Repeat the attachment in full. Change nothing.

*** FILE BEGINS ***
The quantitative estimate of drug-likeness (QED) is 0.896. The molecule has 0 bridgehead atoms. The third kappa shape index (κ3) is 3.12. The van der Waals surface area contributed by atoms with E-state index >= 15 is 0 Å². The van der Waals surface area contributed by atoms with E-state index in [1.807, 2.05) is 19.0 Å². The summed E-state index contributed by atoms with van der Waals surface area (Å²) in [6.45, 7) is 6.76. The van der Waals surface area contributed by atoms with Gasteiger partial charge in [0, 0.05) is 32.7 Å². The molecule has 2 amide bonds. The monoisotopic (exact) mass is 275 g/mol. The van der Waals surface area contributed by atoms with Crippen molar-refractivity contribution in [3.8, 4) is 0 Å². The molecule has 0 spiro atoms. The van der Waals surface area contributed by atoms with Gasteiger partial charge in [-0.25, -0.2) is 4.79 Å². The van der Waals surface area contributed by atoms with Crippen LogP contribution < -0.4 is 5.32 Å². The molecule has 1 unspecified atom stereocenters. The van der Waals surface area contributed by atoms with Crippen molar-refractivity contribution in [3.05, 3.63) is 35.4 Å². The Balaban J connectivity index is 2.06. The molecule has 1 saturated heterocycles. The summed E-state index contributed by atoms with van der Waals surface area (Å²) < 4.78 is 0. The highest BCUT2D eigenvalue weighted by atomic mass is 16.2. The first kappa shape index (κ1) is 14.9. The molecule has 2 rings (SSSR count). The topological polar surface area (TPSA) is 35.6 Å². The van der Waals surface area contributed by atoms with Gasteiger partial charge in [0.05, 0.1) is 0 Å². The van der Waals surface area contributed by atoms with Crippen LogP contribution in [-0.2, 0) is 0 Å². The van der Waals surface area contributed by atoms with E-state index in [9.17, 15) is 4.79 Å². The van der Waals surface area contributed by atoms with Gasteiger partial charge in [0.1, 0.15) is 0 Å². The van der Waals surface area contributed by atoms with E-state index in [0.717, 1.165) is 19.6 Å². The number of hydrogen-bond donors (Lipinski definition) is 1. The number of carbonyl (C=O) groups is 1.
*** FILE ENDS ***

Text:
The quantitative estimate of drug-likeness (QED) is 0.896. The molecule has 0 bridgehead atoms. The third kappa shape index (κ3) is 3.12. The van der Waals surface area contributed by atoms with E-state index >= 15 is 0 Å². The van der Waals surface area contributed by atoms with E-state index in [1.807, 2.05) is 19.0 Å². The summed E-state index contributed by atoms with van der Waals surface area (Å²) in [6.45, 7) is 6.76. The van der Waals surface area contributed by atoms with Gasteiger partial charge in [0, 0.05) is 32.7 Å². The molecule has 2 amide bonds. The monoisotopic (exact) mass is 275 g/mol. The van der Waals surface area contributed by atoms with Crippen molar-refractivity contribution in [3.8, 4) is 0 Å². The molecule has 0 spiro atoms. The van der Waals surface area contributed by atoms with Gasteiger partial charge in [-0.25, -0.2) is 4.79 Å². The van der Waals surface area contributed by atoms with Crippen LogP contribution < -0.4 is 5.32 Å². The molecule has 1 unspecified atom stereocenters. The van der Waals surface area contributed by atoms with Crippen molar-refractivity contribution in [3.05, 3.63) is 35.4 Å². The Balaban J connectivity index is 2.06. The molecule has 1 saturated heterocycles. The summed E-state index contributed by atoms with van der Waals surface area (Å²) < 4.78 is 0. The highest BCUT2D eigenvalue weighted by atomic mass is 16.2. The first kappa shape index (κ1) is 14.9. The molecule has 2 rings (SSSR count). The topological polar surface area (TPSA) is 35.6 Å². The van der Waals surface area contributed by atoms with Gasteiger partial charge in [0.05, 0.1) is 0 Å². The van der Waals surface area contributed by atoms with Crippen LogP contribution in [-0.2, 0) is 0 Å². The van der Waals surface area contributed by atoms with E-state index in [9.17, 15) is 4.79 Å². The van der Waals surface area contributed by atoms with Gasteiger partial charge in [0.1, 0.15) is 0 Å². The van der Waals surface area contributed by atoms with E-state index in [0.717, 1.165) is 19.6 Å². The number of hydrogen-bond donors (Lipinski definition) is 1. The number of carbonyl (C=O) groups is 1.